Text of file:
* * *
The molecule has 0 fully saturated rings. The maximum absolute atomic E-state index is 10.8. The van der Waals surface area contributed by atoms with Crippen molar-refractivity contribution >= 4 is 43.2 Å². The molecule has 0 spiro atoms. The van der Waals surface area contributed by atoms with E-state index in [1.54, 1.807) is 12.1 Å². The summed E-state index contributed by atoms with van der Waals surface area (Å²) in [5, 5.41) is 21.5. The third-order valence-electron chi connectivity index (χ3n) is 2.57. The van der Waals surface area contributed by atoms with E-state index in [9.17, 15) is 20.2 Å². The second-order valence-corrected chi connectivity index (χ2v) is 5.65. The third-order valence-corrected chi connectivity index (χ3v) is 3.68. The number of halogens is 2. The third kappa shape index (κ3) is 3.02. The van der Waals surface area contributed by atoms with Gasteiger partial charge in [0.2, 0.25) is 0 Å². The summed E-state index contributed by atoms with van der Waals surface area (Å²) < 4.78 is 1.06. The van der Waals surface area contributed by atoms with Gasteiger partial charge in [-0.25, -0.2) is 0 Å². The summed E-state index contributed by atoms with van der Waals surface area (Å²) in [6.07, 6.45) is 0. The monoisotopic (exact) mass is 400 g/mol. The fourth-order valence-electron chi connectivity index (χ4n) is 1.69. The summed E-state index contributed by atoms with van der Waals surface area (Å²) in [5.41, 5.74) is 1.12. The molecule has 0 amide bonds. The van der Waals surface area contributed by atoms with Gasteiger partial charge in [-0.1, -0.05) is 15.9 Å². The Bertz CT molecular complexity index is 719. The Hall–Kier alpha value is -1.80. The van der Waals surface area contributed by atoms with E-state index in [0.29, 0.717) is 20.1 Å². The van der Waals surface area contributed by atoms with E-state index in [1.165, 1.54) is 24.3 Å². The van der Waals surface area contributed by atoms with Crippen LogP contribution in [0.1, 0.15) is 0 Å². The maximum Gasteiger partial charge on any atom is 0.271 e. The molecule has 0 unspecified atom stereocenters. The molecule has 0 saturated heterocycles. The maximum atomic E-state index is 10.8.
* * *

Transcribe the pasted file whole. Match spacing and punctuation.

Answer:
The molecule has 0 fully saturated rings. The maximum absolute atomic E-state index is 10.8. The van der Waals surface area contributed by atoms with Crippen molar-refractivity contribution >= 4 is 43.2 Å². The molecule has 0 spiro atoms. The van der Waals surface area contributed by atoms with E-state index in [1.54, 1.807) is 12.1 Å². The summed E-state index contributed by atoms with van der Waals surface area (Å²) in [5, 5.41) is 21.5. The third-order valence-electron chi connectivity index (χ3n) is 2.57. The van der Waals surface area contributed by atoms with E-state index in [9.17, 15) is 20.2 Å². The second-order valence-corrected chi connectivity index (χ2v) is 5.65. The third-order valence-corrected chi connectivity index (χ3v) is 3.68. The number of halogens is 2. The third kappa shape index (κ3) is 3.02. The van der Waals surface area contributed by atoms with Gasteiger partial charge in [0.2, 0.25) is 0 Å². The summed E-state index contributed by atoms with van der Waals surface area (Å²) < 4.78 is 1.06. The van der Waals surface area contributed by atoms with Gasteiger partial charge in [-0.25, -0.2) is 0 Å². The summed E-state index contributed by atoms with van der Waals surface area (Å²) in [6.07, 6.45) is 0. The monoisotopic (exact) mass is 400 g/mol. The fourth-order valence-electron chi connectivity index (χ4n) is 1.69. The summed E-state index contributed by atoms with van der Waals surface area (Å²) in [5.41, 5.74) is 1.12. The molecule has 0 amide bonds. The van der Waals surface area contributed by atoms with Gasteiger partial charge in [-0.1, -0.05) is 15.9 Å². The Bertz CT molecular complexity index is 719. The Hall–Kier alpha value is -1.80. The van der Waals surface area contributed by atoms with E-state index in [0.29, 0.717) is 20.1 Å². The van der Waals surface area contributed by atoms with E-state index in [1.165, 1.54) is 24.3 Å². The van der Waals surface area contributed by atoms with Crippen LogP contribution in [0.1, 0.15) is 0 Å². The maximum Gasteiger partial charge on any atom is 0.271 e. The molecule has 0 unspecified atom stereocenters. The molecule has 0 saturated heterocycles. The maximum atomic E-state index is 10.8.